An anti-litter campaign to reduce the amount of cigarette litter in the city centre has been hailed a success.

The week-long pilot scheme which took place in October 2010 found that cigarette litter decreased by 70 per cent during that week and two weeks after the project.

City centre environmental wardens were out in force encouraging shoppers on Rose Street to dispose of their cigarette butts in a clean way by handing out free mini bins.

Ten tonnes of litter is dropped in the city centre every week and smokers’ litter is one of the top gripes of city residents and businesses.

Overall, it costs £2.4m a year to clean up litter in the city centre alone.

Local businesses helped the scheme by displaying posters and encouraging customers to use bins rather than throwing away cigarettes as they go into shops and pubs.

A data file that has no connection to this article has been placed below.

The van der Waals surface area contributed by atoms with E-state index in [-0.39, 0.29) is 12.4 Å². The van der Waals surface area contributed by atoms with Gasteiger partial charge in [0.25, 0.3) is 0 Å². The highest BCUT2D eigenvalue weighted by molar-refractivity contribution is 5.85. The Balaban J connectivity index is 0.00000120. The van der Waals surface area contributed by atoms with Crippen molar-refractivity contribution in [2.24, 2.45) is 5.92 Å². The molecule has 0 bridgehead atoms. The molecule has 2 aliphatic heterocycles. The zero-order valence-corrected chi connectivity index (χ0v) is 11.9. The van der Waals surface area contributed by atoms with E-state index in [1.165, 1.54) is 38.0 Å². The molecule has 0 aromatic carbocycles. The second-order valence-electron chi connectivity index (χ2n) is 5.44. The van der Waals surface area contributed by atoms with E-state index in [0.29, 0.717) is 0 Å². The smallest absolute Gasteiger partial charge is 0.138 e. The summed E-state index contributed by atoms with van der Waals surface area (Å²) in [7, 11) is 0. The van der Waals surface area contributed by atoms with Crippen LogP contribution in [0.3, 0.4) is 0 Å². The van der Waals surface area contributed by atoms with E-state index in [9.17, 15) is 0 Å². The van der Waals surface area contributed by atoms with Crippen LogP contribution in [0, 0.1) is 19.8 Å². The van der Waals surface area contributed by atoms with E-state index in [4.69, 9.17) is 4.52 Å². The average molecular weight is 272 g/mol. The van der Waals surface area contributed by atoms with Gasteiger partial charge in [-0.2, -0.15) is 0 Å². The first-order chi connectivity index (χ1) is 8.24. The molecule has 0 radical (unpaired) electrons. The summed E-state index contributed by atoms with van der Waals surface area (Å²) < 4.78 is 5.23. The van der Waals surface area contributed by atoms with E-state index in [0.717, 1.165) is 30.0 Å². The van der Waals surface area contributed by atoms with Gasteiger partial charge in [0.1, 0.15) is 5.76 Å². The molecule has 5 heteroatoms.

The pilot project was the first in a series of anti-litter initiatives, to make Edinburgh a clean and beautiful place to live and work in.

Councillor Robert Aldridge, Environmental Leader, said: “The project went extremely well and really captured the public’s imagination. There was a reduction in the number of complaints and an increase in the number of people aware of the cost of cleaning up cigarettes from city streets.

“The vast majority of Edinburgh residents and visitors deserve a big thank you for using litter bins, keeping vigilant and letting us know about graffiti and other litter issues. But we are determined to continue to take the strongest possible action against the irresponsible minority who continue to litter our beautiful city.”